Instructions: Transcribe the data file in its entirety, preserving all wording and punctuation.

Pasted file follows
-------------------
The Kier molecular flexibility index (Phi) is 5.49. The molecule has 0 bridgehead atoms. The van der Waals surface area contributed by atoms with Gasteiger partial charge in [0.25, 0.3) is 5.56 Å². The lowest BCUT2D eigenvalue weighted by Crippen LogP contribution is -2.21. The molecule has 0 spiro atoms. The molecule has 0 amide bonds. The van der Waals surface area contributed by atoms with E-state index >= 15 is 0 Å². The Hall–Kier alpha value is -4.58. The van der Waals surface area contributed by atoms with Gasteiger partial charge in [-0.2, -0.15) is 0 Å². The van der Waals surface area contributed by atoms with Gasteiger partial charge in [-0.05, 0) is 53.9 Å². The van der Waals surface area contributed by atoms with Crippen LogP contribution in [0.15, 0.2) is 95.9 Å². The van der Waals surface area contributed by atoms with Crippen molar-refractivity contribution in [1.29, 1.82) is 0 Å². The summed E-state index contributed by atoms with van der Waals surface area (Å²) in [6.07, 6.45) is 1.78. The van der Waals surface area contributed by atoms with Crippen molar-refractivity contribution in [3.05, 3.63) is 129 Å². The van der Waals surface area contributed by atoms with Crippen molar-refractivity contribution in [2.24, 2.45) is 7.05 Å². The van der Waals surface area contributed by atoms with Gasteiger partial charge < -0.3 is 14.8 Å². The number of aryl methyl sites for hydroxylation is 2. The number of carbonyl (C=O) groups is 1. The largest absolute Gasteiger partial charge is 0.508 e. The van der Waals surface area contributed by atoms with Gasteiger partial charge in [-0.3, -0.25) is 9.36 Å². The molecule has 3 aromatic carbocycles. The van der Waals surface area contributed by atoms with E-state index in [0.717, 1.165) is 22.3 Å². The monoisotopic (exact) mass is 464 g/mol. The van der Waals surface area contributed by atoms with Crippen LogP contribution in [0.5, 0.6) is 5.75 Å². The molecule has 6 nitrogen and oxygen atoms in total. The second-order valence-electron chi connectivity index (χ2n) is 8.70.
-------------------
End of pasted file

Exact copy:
The Kier molecular flexibility index (Phi) is 5.49. The molecule has 0 bridgehead atoms. The van der Waals surface area contributed by atoms with Gasteiger partial charge in [0.25, 0.3) is 5.56 Å². The lowest BCUT2D eigenvalue weighted by Crippen LogP contribution is -2.21. The molecule has 0 spiro atoms. The molecule has 0 amide bonds. The van der Waals surface area contributed by atoms with E-state index >= 15 is 0 Å². The Hall–Kier alpha value is -4.58. The van der Waals surface area contributed by atoms with Gasteiger partial charge in [-0.2, -0.15) is 0 Å². The van der Waals surface area contributed by atoms with Gasteiger partial charge in [-0.05, 0) is 53.9 Å². The van der Waals surface area contributed by atoms with Crippen LogP contribution in [0.15, 0.2) is 95.9 Å². The van der Waals surface area contributed by atoms with Crippen molar-refractivity contribution in [1.29, 1.82) is 0 Å². The summed E-state index contributed by atoms with van der Waals surface area (Å²) in [6.07, 6.45) is 1.78. The van der Waals surface area contributed by atoms with Crippen molar-refractivity contribution in [3.05, 3.63) is 129 Å². The van der Waals surface area contributed by atoms with Crippen molar-refractivity contribution in [2.24, 2.45) is 7.05 Å². The van der Waals surface area contributed by atoms with Gasteiger partial charge < -0.3 is 14.8 Å². The number of aryl methyl sites for hydroxylation is 2. The number of carbonyl (C=O) groups is 1. The largest absolute Gasteiger partial charge is 0.508 e. The van der Waals surface area contributed by atoms with Gasteiger partial charge in [-0.3, -0.25) is 9.36 Å². The molecule has 3 aromatic carbocycles. The van der Waals surface area contributed by atoms with E-state index in [0.717, 1.165) is 22.3 Å². The monoisotopic (exact) mass is 464 g/mol. The van der Waals surface area contributed by atoms with Crippen LogP contribution in [0.5, 0.6) is 5.75 Å². The molecule has 6 nitrogen and oxygen atoms in total. The second-order valence-electron chi connectivity index (χ2n) is 8.70.